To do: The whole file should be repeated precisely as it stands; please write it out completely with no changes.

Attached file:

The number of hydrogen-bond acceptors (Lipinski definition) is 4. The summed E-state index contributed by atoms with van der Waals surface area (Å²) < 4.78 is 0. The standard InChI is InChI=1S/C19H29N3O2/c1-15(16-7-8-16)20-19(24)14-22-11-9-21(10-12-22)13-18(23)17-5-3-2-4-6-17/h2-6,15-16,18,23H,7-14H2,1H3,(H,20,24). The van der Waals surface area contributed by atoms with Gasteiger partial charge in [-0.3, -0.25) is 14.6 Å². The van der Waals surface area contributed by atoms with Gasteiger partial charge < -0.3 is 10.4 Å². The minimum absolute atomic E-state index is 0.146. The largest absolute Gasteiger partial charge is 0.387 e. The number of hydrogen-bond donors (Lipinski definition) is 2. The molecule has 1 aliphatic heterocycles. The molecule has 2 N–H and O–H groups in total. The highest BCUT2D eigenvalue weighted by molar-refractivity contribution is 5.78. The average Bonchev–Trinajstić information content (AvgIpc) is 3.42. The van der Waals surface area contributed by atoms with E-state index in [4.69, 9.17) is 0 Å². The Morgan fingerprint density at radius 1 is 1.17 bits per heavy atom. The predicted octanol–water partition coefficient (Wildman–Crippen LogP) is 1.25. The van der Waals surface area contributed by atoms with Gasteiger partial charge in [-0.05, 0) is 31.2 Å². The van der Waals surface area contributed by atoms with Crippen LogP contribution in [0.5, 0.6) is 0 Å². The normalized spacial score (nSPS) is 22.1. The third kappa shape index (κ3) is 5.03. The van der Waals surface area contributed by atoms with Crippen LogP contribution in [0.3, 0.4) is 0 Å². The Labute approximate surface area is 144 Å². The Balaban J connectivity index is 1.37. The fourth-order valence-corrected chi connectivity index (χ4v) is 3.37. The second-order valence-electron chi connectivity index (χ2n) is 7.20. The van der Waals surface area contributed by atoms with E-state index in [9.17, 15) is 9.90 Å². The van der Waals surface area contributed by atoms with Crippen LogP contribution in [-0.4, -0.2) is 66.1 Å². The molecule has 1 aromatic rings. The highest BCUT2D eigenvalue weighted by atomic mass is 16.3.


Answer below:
The number of hydrogen-bond acceptors (Lipinski definition) is 4. The summed E-state index contributed by atoms with van der Waals surface area (Å²) < 4.78 is 0. The standard InChI is InChI=1S/C19H29N3O2/c1-15(16-7-8-16)20-19(24)14-22-11-9-21(10-12-22)13-18(23)17-5-3-2-4-6-17/h2-6,15-16,18,23H,7-14H2,1H3,(H,20,24). The van der Waals surface area contributed by atoms with Gasteiger partial charge in [-0.3, -0.25) is 14.6 Å². The van der Waals surface area contributed by atoms with Gasteiger partial charge < -0.3 is 10.4 Å². The minimum absolute atomic E-state index is 0.146. The largest absolute Gasteiger partial charge is 0.387 e. The number of hydrogen-bond donors (Lipinski definition) is 2. The molecule has 1 aliphatic heterocycles. The molecule has 2 N–H and O–H groups in total. The highest BCUT2D eigenvalue weighted by molar-refractivity contribution is 5.78. The average Bonchev–Trinajstić information content (AvgIpc) is 3.42. The van der Waals surface area contributed by atoms with E-state index in [4.69, 9.17) is 0 Å². The Morgan fingerprint density at radius 1 is 1.17 bits per heavy atom. The predicted octanol–water partition coefficient (Wildman–Crippen LogP) is 1.25. The van der Waals surface area contributed by atoms with Gasteiger partial charge in [-0.05, 0) is 31.2 Å². The van der Waals surface area contributed by atoms with Crippen LogP contribution in [0.5, 0.6) is 0 Å². The normalized spacial score (nSPS) is 22.1. The third kappa shape index (κ3) is 5.03. The van der Waals surface area contributed by atoms with Crippen LogP contribution in [0.3, 0.4) is 0 Å². The Labute approximate surface area is 144 Å². The Balaban J connectivity index is 1.37. The fourth-order valence-corrected chi connectivity index (χ4v) is 3.37. The second-order valence-electron chi connectivity index (χ2n) is 7.20. The van der Waals surface area contributed by atoms with E-state index in [9.17, 15) is 9.90 Å². The van der Waals surface area contributed by atoms with Crippen LogP contribution in [-0.4, -0.2) is 66.1 Å². The molecule has 1 aromatic rings. The highest BCUT2D eigenvalue weighted by atomic mass is 16.3.